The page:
Facebook is moving ahead quickly on construction of its next huge data center. The $450 million project in Rutherford County, North Carolina will be the second company-built data center for Facebook, which just unveiled its first server farm in Prineville, Oregon.
The North Carolina facility was announced in November 2010. Facebook has already completed the exterior structure for the 300,000 square foot building, and has cleared a nearby site where the company could build a second huge data center down the road.
Operational in 2012
The first phase of the Rutherford County project will be operational in the first quarter of 2012. The data center is expected to create more than 250 construction and mechanical jobs during its 18-month building phase. When construction is completed, the data center will employ around 35-45 full-time and contract workers
Facebook says the North Carolina facility with be an energy-efficient data center, and employ many of the techniques used to conserve power at its Prineville site. The Oregon facility will use evaporative cooling instead of a chiller system, continuing a trend towards chiller-less data centers and water conservation.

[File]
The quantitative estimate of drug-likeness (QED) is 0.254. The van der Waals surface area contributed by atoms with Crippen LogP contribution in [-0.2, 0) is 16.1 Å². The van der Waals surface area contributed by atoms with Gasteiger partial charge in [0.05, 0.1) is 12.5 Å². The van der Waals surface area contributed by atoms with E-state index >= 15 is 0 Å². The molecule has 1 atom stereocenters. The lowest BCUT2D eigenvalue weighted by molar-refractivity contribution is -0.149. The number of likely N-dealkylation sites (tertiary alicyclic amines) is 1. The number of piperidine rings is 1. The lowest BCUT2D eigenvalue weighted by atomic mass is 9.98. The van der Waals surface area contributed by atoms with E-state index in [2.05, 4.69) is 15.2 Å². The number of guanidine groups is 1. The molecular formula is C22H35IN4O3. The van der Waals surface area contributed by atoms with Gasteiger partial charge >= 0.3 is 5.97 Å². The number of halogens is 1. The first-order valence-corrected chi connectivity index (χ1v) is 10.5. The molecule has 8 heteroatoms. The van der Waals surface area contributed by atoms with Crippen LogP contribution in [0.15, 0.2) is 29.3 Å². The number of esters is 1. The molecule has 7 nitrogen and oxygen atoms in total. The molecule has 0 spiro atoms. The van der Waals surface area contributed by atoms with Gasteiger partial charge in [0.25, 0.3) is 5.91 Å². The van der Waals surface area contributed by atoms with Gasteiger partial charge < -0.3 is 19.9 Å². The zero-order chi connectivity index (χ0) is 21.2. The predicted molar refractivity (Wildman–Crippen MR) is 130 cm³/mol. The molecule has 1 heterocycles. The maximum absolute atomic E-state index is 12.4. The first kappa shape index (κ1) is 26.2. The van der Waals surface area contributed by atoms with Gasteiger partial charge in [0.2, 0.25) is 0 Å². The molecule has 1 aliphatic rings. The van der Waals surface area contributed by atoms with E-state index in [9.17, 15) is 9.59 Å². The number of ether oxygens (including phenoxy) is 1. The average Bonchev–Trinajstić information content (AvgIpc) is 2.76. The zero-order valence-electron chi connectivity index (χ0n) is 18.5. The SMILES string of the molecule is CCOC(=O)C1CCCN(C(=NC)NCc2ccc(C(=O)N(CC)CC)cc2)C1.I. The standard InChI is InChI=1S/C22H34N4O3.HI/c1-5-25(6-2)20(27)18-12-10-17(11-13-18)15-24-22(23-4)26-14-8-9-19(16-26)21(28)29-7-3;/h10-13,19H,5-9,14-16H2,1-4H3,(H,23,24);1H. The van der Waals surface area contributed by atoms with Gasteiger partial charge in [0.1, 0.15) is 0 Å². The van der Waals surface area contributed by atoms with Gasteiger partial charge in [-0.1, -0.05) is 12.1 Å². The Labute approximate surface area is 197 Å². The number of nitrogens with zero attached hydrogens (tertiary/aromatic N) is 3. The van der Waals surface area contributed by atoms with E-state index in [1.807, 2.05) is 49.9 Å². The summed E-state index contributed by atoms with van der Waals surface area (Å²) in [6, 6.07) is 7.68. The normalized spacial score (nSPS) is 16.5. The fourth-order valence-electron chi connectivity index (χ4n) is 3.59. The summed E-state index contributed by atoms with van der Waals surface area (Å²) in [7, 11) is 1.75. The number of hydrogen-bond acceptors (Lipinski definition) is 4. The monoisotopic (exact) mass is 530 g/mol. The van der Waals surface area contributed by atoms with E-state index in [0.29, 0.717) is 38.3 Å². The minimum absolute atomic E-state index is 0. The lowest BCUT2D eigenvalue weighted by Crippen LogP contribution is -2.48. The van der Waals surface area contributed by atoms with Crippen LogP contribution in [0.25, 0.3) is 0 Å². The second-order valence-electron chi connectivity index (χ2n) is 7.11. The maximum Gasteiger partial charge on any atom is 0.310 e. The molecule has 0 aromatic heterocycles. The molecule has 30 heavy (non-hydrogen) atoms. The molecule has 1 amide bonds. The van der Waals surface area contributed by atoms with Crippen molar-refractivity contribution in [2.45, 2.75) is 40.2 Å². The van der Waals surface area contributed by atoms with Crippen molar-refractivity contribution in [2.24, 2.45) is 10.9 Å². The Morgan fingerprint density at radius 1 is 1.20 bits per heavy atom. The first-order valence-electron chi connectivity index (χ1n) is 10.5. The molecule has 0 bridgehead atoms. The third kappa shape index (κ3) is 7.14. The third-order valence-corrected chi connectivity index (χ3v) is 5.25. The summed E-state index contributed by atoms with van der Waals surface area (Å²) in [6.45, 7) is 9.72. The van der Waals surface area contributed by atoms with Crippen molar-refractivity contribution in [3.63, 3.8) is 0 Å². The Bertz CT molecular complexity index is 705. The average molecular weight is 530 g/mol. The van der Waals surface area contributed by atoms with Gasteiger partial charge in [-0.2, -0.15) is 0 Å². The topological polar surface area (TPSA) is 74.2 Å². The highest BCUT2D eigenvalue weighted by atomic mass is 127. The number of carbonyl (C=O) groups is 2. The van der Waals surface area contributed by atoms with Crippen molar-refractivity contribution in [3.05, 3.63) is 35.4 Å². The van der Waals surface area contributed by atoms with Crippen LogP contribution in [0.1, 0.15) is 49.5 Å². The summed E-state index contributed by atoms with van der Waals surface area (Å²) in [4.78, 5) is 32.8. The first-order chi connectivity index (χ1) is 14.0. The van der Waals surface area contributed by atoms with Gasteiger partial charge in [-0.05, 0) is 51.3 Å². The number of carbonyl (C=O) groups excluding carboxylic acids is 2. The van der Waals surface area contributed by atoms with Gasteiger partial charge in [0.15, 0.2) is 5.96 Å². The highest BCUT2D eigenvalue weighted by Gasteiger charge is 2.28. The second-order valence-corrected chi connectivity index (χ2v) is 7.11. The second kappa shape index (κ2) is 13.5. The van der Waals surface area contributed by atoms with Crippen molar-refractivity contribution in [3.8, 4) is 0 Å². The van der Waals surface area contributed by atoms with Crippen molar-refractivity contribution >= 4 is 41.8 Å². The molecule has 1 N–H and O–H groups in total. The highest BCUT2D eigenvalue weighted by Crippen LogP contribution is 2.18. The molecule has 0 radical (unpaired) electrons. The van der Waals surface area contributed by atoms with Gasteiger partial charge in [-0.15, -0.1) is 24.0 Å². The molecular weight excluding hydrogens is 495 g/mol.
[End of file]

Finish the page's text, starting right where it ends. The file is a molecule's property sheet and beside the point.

One meaningful difference: The North Carolina site is in a warmer climate, which will reduce the scope of free cooling. But the facility will likely mirror Prineville’s practice of re-using excess heat expelled by servers to heat office space in the building.
Room to Expand
Inside the building, Facebook is expected to implement the server and data center designs outlined in the Open Compute Project, which the company launched in February to release its custom designs for servers, power supplies and UPS units.
Facebook has purchased 150 acres of land from Rutherford County. The company has completed demolition of a former Mako Marine factory located on the site, providing a second site suitable for data center construction if additional capacity is needed in the future. No decision has been made about whether and when to build a second structure, Facebook said.
For more about Facebook’s data centers,see our previous coverage: